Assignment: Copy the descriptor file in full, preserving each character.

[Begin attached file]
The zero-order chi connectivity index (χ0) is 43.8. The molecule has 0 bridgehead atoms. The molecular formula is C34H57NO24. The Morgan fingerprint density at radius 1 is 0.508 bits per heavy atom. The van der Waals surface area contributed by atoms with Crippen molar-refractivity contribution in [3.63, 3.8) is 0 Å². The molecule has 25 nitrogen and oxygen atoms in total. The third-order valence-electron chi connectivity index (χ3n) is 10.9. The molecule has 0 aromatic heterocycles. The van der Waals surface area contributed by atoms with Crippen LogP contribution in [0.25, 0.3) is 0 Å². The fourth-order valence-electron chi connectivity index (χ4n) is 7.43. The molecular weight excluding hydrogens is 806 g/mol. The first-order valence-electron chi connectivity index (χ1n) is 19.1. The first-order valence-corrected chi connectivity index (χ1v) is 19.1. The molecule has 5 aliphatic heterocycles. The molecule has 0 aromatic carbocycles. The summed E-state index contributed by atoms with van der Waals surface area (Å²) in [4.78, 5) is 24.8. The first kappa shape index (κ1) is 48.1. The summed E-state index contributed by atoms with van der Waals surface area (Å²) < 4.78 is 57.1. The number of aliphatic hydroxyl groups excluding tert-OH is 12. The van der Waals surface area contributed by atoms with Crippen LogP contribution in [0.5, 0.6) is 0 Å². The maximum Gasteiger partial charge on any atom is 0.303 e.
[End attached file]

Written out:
The zero-order chi connectivity index (χ0) is 43.8. The molecule has 0 bridgehead atoms. The molecular formula is C34H57NO24. The Morgan fingerprint density at radius 1 is 0.508 bits per heavy atom. The van der Waals surface area contributed by atoms with Crippen molar-refractivity contribution in [3.63, 3.8) is 0 Å². The molecule has 25 nitrogen and oxygen atoms in total. The third-order valence-electron chi connectivity index (χ3n) is 10.9. The molecule has 0 aromatic heterocycles. The van der Waals surface area contributed by atoms with Crippen LogP contribution in [0.25, 0.3) is 0 Å². The fourth-order valence-electron chi connectivity index (χ4n) is 7.43. The molecular weight excluding hydrogens is 806 g/mol. The first-order valence-electron chi connectivity index (χ1n) is 19.1. The first-order valence-corrected chi connectivity index (χ1v) is 19.1. The molecule has 5 aliphatic heterocycles. The molecule has 0 aromatic carbocycles. The summed E-state index contributed by atoms with van der Waals surface area (Å²) in [4.78, 5) is 24.8. The first kappa shape index (κ1) is 48.1. The summed E-state index contributed by atoms with van der Waals surface area (Å²) < 4.78 is 57.1. The number of aliphatic hydroxyl groups excluding tert-OH is 12. The van der Waals surface area contributed by atoms with Crippen LogP contribution in [0.5, 0.6) is 0 Å². The maximum Gasteiger partial charge on any atom is 0.303 e.